Floods are amongst the most damaging and costly of all natural hazards. Worldwide, frequent occurrences of heavy rainfall and other drivers combine with high levels of human exposure and high-value and vulnerable assets to produce multi-billion losses every year. Considering the world’s rapid urbanization, as well as the prospect of strongly adverse climate change effects, understanding and developing methods to mitigate the impacts of floods is attracting widespread concern and has become one of the top challenges of our generation. Crucial to our capacity to engineer rivers, cities and infrastructure that are resilient to floods is our ability to predict the probability or certain events (rainfall, storm surge, waves) to occur, and to model the corresponding process of inundation. The latter is used to accurately predict flow depths and velocities that will occur under different scenarios of rain or other flood-inducing factors and for existing or designed conditions. These models are extremely powerful tools that are used by engineers to optimise costly investments in flood risk mitigation systems, to support emergency relief measures, to price insurance premiums or to design flood-resilient infrastructure. With increasing demand for accurate predictions of flooding, it is important that engineers develop detailed understanding of how these tools can be used to predict and mitigate the risk of flooding.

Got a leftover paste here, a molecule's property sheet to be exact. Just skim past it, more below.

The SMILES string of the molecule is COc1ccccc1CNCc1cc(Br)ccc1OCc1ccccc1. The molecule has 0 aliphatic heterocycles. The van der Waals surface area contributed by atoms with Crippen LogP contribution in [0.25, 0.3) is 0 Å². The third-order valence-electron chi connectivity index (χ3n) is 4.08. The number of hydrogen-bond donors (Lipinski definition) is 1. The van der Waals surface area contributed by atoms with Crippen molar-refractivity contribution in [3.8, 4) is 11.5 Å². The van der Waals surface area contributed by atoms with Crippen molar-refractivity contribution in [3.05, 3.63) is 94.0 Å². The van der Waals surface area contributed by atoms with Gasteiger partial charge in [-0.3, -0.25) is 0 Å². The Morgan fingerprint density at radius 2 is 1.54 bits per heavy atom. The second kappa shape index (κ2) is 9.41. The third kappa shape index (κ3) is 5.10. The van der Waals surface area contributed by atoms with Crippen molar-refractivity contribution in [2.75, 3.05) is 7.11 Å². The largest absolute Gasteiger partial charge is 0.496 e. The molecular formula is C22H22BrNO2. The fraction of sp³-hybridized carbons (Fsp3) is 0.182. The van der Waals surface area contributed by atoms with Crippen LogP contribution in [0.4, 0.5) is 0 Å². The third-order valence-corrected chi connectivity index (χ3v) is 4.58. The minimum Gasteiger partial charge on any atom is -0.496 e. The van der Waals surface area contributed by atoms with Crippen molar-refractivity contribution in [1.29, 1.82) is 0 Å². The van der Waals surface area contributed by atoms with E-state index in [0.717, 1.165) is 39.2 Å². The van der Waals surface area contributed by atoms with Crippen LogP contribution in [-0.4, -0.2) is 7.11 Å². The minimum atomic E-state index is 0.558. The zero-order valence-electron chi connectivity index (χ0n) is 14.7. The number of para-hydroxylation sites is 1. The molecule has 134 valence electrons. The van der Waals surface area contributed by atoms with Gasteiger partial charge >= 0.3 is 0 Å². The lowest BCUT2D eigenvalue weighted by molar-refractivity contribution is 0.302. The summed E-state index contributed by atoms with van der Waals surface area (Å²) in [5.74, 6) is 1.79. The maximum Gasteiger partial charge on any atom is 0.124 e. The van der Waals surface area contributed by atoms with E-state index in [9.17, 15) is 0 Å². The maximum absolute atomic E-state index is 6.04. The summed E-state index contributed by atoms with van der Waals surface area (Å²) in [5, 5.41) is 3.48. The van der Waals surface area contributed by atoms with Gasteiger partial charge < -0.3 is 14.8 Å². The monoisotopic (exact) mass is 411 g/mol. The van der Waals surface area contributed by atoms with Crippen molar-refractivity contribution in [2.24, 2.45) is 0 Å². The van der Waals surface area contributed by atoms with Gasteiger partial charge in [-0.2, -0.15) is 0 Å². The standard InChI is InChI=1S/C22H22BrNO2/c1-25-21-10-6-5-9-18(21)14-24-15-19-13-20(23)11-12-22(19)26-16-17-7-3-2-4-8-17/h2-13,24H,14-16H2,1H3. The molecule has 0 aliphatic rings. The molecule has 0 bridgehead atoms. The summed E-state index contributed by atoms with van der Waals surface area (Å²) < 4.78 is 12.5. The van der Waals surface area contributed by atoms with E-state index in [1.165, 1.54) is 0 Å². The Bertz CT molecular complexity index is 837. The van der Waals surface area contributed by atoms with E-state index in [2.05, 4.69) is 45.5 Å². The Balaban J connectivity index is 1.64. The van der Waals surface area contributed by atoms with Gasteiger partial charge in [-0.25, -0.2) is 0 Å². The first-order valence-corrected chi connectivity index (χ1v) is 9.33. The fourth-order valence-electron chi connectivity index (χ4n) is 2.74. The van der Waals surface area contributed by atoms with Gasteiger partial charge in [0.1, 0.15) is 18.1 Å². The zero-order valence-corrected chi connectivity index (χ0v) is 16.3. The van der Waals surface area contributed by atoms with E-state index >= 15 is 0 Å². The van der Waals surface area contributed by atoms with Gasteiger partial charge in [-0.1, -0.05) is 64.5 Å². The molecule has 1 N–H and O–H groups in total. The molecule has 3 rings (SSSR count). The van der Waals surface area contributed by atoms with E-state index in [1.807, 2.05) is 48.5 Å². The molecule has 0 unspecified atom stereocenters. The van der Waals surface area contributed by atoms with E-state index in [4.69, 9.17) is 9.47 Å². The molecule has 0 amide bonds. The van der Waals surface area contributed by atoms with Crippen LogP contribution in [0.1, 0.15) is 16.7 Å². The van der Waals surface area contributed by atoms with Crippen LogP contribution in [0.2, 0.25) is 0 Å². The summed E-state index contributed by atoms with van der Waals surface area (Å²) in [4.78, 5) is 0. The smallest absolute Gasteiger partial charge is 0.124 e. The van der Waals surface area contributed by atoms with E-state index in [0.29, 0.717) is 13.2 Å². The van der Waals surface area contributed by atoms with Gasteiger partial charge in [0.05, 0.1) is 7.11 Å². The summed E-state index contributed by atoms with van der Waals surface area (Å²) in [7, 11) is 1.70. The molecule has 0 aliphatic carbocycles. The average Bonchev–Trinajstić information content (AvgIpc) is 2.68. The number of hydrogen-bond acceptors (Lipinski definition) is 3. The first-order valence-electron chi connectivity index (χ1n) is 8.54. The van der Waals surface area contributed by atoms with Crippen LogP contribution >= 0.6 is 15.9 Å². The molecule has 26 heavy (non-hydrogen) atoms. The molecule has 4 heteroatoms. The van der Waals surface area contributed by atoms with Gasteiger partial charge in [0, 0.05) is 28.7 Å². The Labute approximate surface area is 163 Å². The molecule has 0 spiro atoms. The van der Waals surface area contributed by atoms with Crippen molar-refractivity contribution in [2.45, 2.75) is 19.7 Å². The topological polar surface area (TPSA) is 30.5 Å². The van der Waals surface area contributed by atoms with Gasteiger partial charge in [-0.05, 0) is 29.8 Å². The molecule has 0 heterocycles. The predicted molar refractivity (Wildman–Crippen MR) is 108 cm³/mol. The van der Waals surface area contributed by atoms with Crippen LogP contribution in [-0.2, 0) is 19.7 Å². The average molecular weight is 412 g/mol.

This module will provide students with the knowledge required to use state-of-the-art models, and critically assess the results of flood simulations. By the end of the module students will also be able to judge and decide which, among the many models currently available, is best suited to simulate particular types of problems in engineering.